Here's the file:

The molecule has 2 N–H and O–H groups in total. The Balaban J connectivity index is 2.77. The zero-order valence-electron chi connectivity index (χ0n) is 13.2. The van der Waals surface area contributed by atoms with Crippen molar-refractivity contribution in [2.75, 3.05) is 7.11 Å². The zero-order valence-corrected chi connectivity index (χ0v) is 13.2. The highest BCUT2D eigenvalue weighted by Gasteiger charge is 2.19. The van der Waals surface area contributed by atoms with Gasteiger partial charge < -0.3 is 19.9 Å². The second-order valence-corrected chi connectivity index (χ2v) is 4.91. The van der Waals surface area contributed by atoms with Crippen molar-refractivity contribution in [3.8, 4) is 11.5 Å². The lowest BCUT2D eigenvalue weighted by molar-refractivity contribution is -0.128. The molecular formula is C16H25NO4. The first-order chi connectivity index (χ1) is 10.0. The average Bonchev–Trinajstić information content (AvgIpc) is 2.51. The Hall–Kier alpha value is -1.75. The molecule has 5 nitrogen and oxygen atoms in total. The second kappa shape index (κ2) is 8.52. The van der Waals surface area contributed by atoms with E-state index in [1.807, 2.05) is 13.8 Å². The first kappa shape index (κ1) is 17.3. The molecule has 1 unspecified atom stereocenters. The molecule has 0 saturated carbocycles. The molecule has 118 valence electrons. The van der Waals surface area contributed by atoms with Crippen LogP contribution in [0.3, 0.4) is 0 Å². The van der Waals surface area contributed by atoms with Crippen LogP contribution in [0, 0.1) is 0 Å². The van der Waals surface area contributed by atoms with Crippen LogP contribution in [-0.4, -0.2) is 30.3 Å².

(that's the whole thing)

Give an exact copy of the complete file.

The molecule has 2 N–H and O–H groups in total. The Balaban J connectivity index is 2.77. The zero-order valence-electron chi connectivity index (χ0n) is 13.2. The van der Waals surface area contributed by atoms with Crippen molar-refractivity contribution in [2.75, 3.05) is 7.11 Å². The zero-order valence-corrected chi connectivity index (χ0v) is 13.2. The highest BCUT2D eigenvalue weighted by Gasteiger charge is 2.19. The van der Waals surface area contributed by atoms with Gasteiger partial charge < -0.3 is 19.9 Å². The second-order valence-corrected chi connectivity index (χ2v) is 4.91. The van der Waals surface area contributed by atoms with Crippen molar-refractivity contribution in [3.8, 4) is 11.5 Å². The lowest BCUT2D eigenvalue weighted by molar-refractivity contribution is -0.128. The molecular formula is C16H25NO4. The first-order chi connectivity index (χ1) is 10.0. The average Bonchev–Trinajstić information content (AvgIpc) is 2.51. The Hall–Kier alpha value is -1.75. The molecule has 5 nitrogen and oxygen atoms in total. The second kappa shape index (κ2) is 8.52. The van der Waals surface area contributed by atoms with E-state index in [1.807, 2.05) is 13.8 Å². The first kappa shape index (κ1) is 17.3. The molecule has 1 unspecified atom stereocenters. The molecule has 0 saturated carbocycles. The molecule has 118 valence electrons. The van der Waals surface area contributed by atoms with Crippen LogP contribution in [0.3, 0.4) is 0 Å². The van der Waals surface area contributed by atoms with Crippen LogP contribution in [0, 0.1) is 0 Å². The van der Waals surface area contributed by atoms with Crippen LogP contribution in [-0.4, -0.2) is 30.3 Å².